8 Rivers Modern Caribbean
(out of 4 stars)
1550 Blake St., 303-623-3422
The Draw Complex Caribbean flavors.
The Drawback Inconsistent service.
Don't Miss The jerk chicken, jerk steak, stewed oxtail, Dirty Mojito, and Estate and Captain's Collection rum flights.
Vegetarian Options Jerk tofu and callaloo, veggie Ital (veggies in Jamaican curry).
It was the 12-foot rendering of the legendary Bob Marley, visible through 8 Rivers' front window, that first caught my eye. Then it was the menu listing all things jerk—wings, steak, chicken, even tofu—that coaxed me through the door, with the Marley lyric "So one cup of coffee, then I'll go" floating on my lips.
Once seated inside the dining room painted the shades of sand and earth, I quickly traded the idea of hot coffee for the Dirty Mojito—a smooth cocktail of brown natural cane sugar and muddled fresh mint—that came highly recommended by my server.
8 Rivers, owned by chef Scott Durrah and his wife, Wanda James, captures the soul of the West Indies by serving the spicy, smoky, slow-cooked dishes of the Caribbean. Durrah learned the nuances of Jamaican jerk—the technique of slathering meat and fish with marinades of peppers, herbs, and spices before wrapping them in plantain leaves and steaming the bundles over smoky pits—when he lived in Jamaica for 10 years.
There, the Massachusetts native, whose heritage is Jamaican and Italian, befriended local grandmothers and mothers, and cooked alongside them to learn the cuisine first-hand. Durrah eventually returned to the United States where he opened the Jamaican Café in Santa Monica to wide acclaim.
Despite the restaurant's success, Durrah's wife (who had gone to college in Boulder) was feeling the itch to move back to the Rocky Mountains. In the fall of 2004, the couple relocated to Colorado and opened 8 Rivers in Superior, before closing shop after a short time and reopening it in Highlands Square.
Though the spot at 32nd Avenue and Lowell Boulevard was open for two years, I never made it there—which may be fortuitous since the eatery had a reputation for inconsistent food and service. But it appears that when Durrah shuttered the Highland location in favor of opening in LoDo last August, he smoothed out most of the bumps.
The first indication of this shift was an order of the sizzling jerk wings ($7). Tinged with pepper, garlic, and fiery Scotch Bonnet peppers, bites of the tender wings were cooled ever-so-slightly by Durrah's homemade ranch dressing. Shortly thereafter, tiny jerk pork loin tips ($8)—slow-cooked, miniature pork ribs—arrived, tasting of spice and smoke.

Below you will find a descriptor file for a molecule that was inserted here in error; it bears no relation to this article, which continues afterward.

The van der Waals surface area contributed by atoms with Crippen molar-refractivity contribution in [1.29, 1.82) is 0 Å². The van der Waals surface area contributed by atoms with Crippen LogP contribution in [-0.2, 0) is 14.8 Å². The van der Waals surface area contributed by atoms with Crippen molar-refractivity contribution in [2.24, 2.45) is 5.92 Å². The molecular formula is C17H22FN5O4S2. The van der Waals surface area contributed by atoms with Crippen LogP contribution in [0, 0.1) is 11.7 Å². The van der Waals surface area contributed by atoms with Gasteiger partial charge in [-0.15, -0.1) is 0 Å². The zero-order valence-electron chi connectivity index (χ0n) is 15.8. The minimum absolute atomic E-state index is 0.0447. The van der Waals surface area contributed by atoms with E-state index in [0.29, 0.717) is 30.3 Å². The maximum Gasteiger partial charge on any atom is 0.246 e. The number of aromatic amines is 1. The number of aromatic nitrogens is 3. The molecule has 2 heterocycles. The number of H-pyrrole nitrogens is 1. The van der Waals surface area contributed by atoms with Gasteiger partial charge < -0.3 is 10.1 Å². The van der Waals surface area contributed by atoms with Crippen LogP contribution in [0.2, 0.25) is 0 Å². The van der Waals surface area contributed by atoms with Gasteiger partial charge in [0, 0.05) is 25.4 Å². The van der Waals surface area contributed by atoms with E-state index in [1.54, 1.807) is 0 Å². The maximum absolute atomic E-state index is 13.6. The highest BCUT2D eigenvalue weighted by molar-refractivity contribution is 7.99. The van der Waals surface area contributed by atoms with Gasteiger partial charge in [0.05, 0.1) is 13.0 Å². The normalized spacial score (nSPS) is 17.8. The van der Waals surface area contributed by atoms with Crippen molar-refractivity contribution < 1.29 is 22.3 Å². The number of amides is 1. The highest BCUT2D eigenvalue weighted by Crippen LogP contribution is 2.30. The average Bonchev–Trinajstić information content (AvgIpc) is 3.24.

I dipped an order of escovitch shrimp ($9), eight succulent and lightly breaded jumbo shrimp, in a spicy vinaigrette with chile overtones. The starter, with its zesty dressing, contributed a welcome lightness to the trio of appetizers.
Durrah's signature jerk chicken entrée ($17) is an icon of Jamaican cooking. Marinated in pimiento, allspice, and pepper, the slow-cooked chicken tasted sultry—almost cinnamony—and slightly sweet, with just a hint of smoke. Likewise, the jerk steak ($19-$30) arrived medium rare, well seasoned with garlic, and licked with flames. The entrées were served, as all are, with the classic accompaniments of a genuine Jamaican meal: red beans, golden fried plantains, seasonal vegetables, and rice boiled in coconut milk.
With my Mojito long gone, I considered ordering an ice-cold Red Stripe beer (a Jamaican favorite) but instead turned to 8 Rivers' collection of 55 different rums. Sipping the Estate Collection of four Appleton reserves ($15), I let the nuances of sweet butterscotch and caramel tame the heat from my dinner.
The rum played a natural bridge to dessert, particularly the cinnamon-raisin bread pudding ($5.50) and vanilla-raisin ice cream ($5). Although I found the bread pudding too dense, I loved the smooth, island flavors of the ice cream, especially when coupled with a rich cup of Jamaican Blue Mountain Coffee ($6 for a two-cup press), one of the most highly acclaimed coffees in the world.
8 Rivers' sultry flavors of spice and smoke smack of the tropics, and yet they're a perfect fit in LoDo. Much of that has to do with Blake Street being an avenue of ethnic eats. Looking out the door of the restaurant, you'll find Indian, Moroccan, and Mexican up the block, and Irish, Spanish, and New American within a short walk. Suddenly, far-flung Caribbean flavors feel comfortable—and right at home.